The bigger problem, and I think ultimately the dealbreaker, is that D&D is build around certain structures that I simply don’t find compatible with where my strength in the preparation and running of adventures lie. I just don’t get dungeons.

And it’s not like D&D needs dungeons because they are in the title of the game and players would be disappointed if they don’t get them. The whole game is based around dungeons on the most fundamental level. The game needs dungeons, not just as locations within the story but as a structure in gameplay. D&D is a game of attrition. If the party is facing just one villain, even one surrounded by guards and minions, the fight will either be very short, or very lethal for the PC. Single fights are not meant to be difficuly, they are meant to gnaw away on the endurance of the party. To play the game as it is designed to work, you need environments where the players will be facing six, eight, or ten fights in a row. And that is just not something that works in the kind of stories that I can create. For situations that make sense to me and that I feel will be rewarding for players, it almost never makes sense to have more than two or perhaps three encounters before leaving the place to regroup for the next outing on another day. When I make larger dungeons, they always end up as huge piles of guard creatures that serve little narrative function. Classical dungeons also regularly have puzzles, but I almost never find situations in which the presence of a puzzle would make sense and wouldn’t be nonsensical. You also can have nonhostile NPCs and creatures, and I often include those, but they don’t contribute to the attrition that games like D&D need. I often feel like I do rationally understand how dungeons are supposed to work, how they are structured, filled with content, and the purpose they have in a game. I just find them somewhat dull and completely out of place in the kind of adventures that I know how to make compelling and fun.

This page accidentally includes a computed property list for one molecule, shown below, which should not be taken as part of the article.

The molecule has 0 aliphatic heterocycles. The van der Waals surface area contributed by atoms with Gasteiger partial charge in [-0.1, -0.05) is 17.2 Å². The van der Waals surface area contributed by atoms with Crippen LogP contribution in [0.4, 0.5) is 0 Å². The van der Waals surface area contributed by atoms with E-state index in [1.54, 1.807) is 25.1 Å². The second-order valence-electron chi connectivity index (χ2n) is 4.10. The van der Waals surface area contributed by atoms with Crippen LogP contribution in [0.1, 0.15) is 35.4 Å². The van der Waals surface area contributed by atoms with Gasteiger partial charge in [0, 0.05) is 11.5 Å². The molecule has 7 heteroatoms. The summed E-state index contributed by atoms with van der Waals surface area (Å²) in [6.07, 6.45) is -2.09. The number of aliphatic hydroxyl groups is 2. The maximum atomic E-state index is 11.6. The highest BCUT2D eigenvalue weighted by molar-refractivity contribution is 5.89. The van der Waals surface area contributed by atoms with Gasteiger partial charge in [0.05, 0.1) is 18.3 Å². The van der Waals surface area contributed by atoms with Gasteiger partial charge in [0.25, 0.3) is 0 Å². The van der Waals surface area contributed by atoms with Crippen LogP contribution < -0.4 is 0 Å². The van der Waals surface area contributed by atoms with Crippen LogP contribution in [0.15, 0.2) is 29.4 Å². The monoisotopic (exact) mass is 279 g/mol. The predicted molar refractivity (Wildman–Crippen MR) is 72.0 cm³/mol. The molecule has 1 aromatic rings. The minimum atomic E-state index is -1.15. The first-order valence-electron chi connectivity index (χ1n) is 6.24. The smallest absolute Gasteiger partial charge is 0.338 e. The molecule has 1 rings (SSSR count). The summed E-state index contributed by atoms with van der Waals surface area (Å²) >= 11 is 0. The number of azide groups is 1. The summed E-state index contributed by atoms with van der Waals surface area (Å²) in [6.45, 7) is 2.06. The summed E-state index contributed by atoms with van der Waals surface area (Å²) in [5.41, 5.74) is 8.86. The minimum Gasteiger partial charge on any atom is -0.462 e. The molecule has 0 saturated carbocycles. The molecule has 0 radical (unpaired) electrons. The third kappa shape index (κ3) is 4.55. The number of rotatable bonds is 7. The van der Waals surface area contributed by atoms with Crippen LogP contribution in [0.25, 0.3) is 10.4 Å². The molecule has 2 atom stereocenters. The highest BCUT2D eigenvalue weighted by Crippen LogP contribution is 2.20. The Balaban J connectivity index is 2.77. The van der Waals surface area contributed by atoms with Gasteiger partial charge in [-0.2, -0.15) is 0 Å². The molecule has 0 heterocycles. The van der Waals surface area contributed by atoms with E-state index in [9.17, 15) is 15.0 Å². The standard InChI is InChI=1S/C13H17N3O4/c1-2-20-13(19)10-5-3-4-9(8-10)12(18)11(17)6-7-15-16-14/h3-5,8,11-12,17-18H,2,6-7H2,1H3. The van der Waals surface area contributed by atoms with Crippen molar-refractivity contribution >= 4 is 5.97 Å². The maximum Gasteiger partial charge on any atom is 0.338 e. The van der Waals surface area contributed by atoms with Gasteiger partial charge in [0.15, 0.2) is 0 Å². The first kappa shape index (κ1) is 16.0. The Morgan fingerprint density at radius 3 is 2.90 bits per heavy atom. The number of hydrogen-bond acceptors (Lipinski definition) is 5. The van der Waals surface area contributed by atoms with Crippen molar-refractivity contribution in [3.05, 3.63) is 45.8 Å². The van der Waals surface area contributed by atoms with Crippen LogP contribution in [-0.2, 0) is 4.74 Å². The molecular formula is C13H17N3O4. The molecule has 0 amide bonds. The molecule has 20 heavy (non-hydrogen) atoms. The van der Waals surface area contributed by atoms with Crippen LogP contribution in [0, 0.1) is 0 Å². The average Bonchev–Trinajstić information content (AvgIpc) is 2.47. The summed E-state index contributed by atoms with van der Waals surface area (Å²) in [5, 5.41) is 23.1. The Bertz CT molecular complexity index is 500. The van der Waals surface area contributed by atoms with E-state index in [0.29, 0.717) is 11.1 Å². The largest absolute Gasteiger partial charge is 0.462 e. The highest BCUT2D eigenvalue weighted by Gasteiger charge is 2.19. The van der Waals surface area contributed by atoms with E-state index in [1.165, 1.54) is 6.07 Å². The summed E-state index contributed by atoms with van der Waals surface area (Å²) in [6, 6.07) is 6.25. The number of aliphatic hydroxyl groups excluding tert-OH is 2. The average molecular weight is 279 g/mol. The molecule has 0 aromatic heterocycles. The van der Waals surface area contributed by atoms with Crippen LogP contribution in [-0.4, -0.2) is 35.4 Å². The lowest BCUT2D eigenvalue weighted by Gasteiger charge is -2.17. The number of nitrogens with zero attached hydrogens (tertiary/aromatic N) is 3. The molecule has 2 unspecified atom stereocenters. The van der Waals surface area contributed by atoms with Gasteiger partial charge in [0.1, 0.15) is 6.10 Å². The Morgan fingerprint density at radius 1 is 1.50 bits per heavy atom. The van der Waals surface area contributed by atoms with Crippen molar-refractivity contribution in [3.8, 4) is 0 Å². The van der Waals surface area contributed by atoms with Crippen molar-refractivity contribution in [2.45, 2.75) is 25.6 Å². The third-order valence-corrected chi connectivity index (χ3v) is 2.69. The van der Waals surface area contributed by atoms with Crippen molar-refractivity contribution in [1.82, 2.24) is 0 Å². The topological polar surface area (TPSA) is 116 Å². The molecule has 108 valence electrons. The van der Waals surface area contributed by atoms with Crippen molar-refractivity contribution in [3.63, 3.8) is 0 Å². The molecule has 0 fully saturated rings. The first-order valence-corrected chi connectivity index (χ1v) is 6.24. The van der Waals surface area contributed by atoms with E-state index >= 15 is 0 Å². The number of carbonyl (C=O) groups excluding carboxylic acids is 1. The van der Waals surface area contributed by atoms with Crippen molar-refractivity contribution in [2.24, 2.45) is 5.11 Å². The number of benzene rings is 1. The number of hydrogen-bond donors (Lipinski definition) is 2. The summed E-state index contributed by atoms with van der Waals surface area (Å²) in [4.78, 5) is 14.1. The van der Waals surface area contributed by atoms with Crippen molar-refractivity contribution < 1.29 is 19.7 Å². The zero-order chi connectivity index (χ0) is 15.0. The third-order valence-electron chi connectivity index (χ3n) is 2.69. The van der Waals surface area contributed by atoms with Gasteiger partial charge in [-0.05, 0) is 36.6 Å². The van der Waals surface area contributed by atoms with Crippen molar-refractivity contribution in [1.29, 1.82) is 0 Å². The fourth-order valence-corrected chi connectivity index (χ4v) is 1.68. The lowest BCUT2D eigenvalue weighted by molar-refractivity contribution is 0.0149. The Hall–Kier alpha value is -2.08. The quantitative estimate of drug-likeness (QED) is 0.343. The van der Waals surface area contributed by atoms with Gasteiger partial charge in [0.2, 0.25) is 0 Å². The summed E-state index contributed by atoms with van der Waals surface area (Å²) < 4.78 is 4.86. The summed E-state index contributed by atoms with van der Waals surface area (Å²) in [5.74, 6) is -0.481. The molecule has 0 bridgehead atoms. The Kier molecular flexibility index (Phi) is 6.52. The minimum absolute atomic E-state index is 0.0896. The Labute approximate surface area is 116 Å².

So what then about simply forgetting about all that attrition stuff and embracing the unlimited freedom to make the way whatever I want it to be. Yes, that certainly is an option. But what would really be the point of that? The main thing that broke the camel’s back for me with 3rd edition was the abundance of new class features and special abilities that characters get at almost all levels. And that’s something that is still present in 5th editon. Not quite as heavily as in 3rd, but still very much. Way too much, I think.